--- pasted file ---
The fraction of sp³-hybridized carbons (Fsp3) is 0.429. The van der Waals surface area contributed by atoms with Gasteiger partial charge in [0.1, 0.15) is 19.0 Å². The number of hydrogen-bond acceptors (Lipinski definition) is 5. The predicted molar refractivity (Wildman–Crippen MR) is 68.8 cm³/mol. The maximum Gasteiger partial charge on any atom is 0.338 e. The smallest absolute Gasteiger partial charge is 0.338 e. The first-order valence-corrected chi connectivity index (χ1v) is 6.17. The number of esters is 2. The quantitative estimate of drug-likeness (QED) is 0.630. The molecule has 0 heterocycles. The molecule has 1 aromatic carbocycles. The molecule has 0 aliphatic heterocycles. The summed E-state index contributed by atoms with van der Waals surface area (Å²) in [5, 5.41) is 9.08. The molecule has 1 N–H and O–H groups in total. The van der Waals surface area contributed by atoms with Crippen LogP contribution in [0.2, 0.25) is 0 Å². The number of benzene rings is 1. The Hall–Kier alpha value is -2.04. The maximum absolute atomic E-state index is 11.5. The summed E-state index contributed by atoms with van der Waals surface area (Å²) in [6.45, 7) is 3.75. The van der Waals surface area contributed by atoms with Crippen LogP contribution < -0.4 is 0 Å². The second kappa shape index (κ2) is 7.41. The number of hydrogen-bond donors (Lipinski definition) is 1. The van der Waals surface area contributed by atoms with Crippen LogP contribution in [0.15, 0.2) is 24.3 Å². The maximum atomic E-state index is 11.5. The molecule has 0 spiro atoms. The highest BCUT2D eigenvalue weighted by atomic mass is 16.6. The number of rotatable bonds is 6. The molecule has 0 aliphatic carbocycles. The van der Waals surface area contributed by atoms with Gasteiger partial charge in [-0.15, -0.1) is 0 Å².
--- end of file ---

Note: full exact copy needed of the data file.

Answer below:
The fraction of sp³-hybridized carbons (Fsp3) is 0.429. The van der Waals surface area contributed by atoms with Gasteiger partial charge in [0.1, 0.15) is 19.0 Å². The number of hydrogen-bond acceptors (Lipinski definition) is 5. The predicted molar refractivity (Wildman–Crippen MR) is 68.8 cm³/mol. The maximum Gasteiger partial charge on any atom is 0.338 e. The smallest absolute Gasteiger partial charge is 0.338 e. The first-order valence-corrected chi connectivity index (χ1v) is 6.17. The number of esters is 2. The quantitative estimate of drug-likeness (QED) is 0.630. The molecule has 0 heterocycles. The molecule has 1 aromatic carbocycles. The molecule has 0 aliphatic heterocycles. The summed E-state index contributed by atoms with van der Waals surface area (Å²) in [5, 5.41) is 9.08. The molecule has 1 N–H and O–H groups in total. The van der Waals surface area contributed by atoms with Crippen LogP contribution in [0.2, 0.25) is 0 Å². The number of benzene rings is 1. The Hall–Kier alpha value is -2.04. The maximum absolute atomic E-state index is 11.5. The summed E-state index contributed by atoms with van der Waals surface area (Å²) in [6.45, 7) is 3.75. The van der Waals surface area contributed by atoms with Crippen LogP contribution < -0.4 is 0 Å². The second kappa shape index (κ2) is 7.41. The number of hydrogen-bond donors (Lipinski definition) is 1. The van der Waals surface area contributed by atoms with Crippen LogP contribution in [0.15, 0.2) is 24.3 Å². The maximum atomic E-state index is 11.5. The molecule has 0 spiro atoms. The highest BCUT2D eigenvalue weighted by atomic mass is 16.6. The number of rotatable bonds is 6. The molecule has 0 aliphatic carbocycles. The van der Waals surface area contributed by atoms with Gasteiger partial charge in [-0.15, -0.1) is 0 Å².